Climate Summit or Not, We are Still Losing the War Against Greenhouse Gases
By Bruce E. Johansen
Another climate summit has come and gone.
Remember the huge “Peoples’ Climate March”?
Carbon dioxide has already blown past it.
However, one thing has not changed: reports from the front in the war on greenhouse gases are grim.
We have one very accurate measure of whether we are winning this war: greenhouse gases’ proportion in the atmosphere. For carbon dioxide, the quick reference is the “Keeling Curve”—now about 400 parts per million. According to a new report from the United Nations, the Curve is rising more quickly than ever (since direct measurements began in the 1950s and, by proxy, since the Pliocene Era, 2 to 3 million years ago). We are failing this test. The level of methane, also a greenhouse gas, is also rising at record rates.
According to BP’s “Statistical Review of World Energy (2014),” cited in USA Today (September 23, 2014), carbon-dioxide emissions worldwide have risen 38 percent since the year 2000. Most of the increase has come from the Asia-Pacific region, where emissions doubled during this period.
The World Meteorological Organization said the carbon dioxide level rose 2.3 parts per million in 2013, more than the 1 to 2 p.p.m. annual average of the past few decades. Carbon dioxide is now 42 percent higher than the usual cyclical peak before the advent of the industrial age. Methane, the second-most-prevalent greenhouse gas, is 150 percent higher. Greenhouse gases mattter: 2014 will very likely be the hottest year on Earth’s instrumental record.
We are now “at the level that climate scientists have identified as the beginning of the danger zone,” Michael Oppenheimer, professor of geosciences at Princeton University says. “It means we’re probably getting to the point where we’re looking at the ‘safe zone’ in the rearview mirror, even as we’re stepping on the gas.”
As emissions of carbon dioxide rise, new sources of oil and natural gas are cropping up all over North America, including Alberta’s oil sands and ‘fracking’ from North Dakota to Pennsylvania. We are being told that the oil boom is good for us, and by some measures it is. The New York Times tells us that manufacturing for the great oil boom is bringing parts of the rust belt back to life.
Where “stepping on the gas” is often considered an unmitigated blessing, 15 years ago, North Dakota was 39th among the 50 states in per capita income. Now it’s sixth. Why? New oil and gas from the Bakken formation. The New York Times describes “a transformation spreading across the heartland of the nation, driven by a surge in domestic oil and gas production that is changing the economic calculus for old industries and downtrodden cities alike.”
In Ohio, according to the Times account, “In an arc stretching south from Youngstown past Canton and into the rural parts of the state where much of the natural gas is being drawn from shale deep underground, entire sectors like manufacturing, hotels, real estate and even law are being reshaped. A series of recent economic indicators, including factory hiring, shows momentum building nationally in the manufacturing sector.”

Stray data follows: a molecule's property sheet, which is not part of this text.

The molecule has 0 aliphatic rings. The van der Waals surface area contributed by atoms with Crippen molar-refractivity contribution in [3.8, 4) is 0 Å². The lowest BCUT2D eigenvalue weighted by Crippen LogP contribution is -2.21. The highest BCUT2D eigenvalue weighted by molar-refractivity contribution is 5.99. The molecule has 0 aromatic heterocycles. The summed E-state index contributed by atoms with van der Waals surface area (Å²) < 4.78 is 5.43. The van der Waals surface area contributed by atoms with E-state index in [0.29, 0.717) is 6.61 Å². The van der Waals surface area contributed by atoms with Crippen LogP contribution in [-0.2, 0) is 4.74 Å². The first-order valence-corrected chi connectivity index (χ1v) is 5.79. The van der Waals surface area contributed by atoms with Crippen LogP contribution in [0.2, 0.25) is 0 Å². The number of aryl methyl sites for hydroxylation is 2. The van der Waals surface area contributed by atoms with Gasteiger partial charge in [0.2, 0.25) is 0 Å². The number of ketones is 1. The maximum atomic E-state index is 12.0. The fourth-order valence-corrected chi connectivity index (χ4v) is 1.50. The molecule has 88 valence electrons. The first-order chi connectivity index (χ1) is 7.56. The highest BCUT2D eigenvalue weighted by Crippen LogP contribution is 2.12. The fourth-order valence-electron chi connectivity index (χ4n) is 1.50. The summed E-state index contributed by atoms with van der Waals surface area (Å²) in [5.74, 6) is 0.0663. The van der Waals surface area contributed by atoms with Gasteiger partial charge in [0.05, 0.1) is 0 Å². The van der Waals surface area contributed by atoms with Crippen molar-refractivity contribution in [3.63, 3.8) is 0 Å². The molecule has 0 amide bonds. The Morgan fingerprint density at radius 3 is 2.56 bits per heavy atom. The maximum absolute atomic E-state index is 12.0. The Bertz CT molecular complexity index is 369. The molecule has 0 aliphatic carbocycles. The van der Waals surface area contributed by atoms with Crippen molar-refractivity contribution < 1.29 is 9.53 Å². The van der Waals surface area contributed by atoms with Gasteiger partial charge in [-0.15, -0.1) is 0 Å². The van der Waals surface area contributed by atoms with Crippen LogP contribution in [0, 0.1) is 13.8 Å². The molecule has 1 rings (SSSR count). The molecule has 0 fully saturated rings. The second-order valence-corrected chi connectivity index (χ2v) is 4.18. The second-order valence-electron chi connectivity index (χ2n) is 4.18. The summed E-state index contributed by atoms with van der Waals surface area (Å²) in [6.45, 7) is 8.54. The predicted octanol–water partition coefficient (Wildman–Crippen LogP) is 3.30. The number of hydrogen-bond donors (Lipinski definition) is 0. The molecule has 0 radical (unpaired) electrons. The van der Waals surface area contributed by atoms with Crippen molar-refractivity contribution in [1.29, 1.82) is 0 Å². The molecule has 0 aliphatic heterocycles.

According to NASA, the Alberta oil sands fields, which were first mined in 1967, are the world’s largest oil-sands deposit, with a capacity to produce 174.5 billion barrels of oil—2.5 million barrels of oil per day for 186 years. By 2013, one-third of Alberta’s economy was tied in some way to the oil sands, including royalties worth more than $4 billion during its 2011-2012 fiscal year.
As Canada prepares to satisfy India’s and China’s thirst for oil and gas (and don’t forget coal exports from Wyoming’s strip mines), carbon dioxide levels rise, as more people with more money use more fossil fuels worldwide. In the oceans, which are already so acidic that some shellfish are going sterile, seawater absorbs carbon dioxide. The shells of plankton, the base of the marine food chain, are in peril.
Canadian Prime Minister Stephen Harper has aggressively promoted oil-sands development with plans for 10,000 miles of pipelines across that country, as well as the better-known Keystone XL. Canadian oil producers expect their web of new pipeline capacity to convey a doubling of the country’s production by 2025, from 3.5 million to 6 million barrels a day, mostly for export. This estimate includes a doubling of oil-sands output.
New energy production is “a real game-changer in terms of the U.S. economy,” Katy George, who leads the global manufacturing practice at McKinsey & Company, a consulting firm. “It also creates an opportunity for regions of the country to renew themselves,” she told the New York Times.
And so it will be, until the boom eventually dissolves into a hot, miserable bust in a climate so hot that our area’s iconic corn goes sterile. We will arrive in this scalding future in an air-conditioned new car with a full gas tank.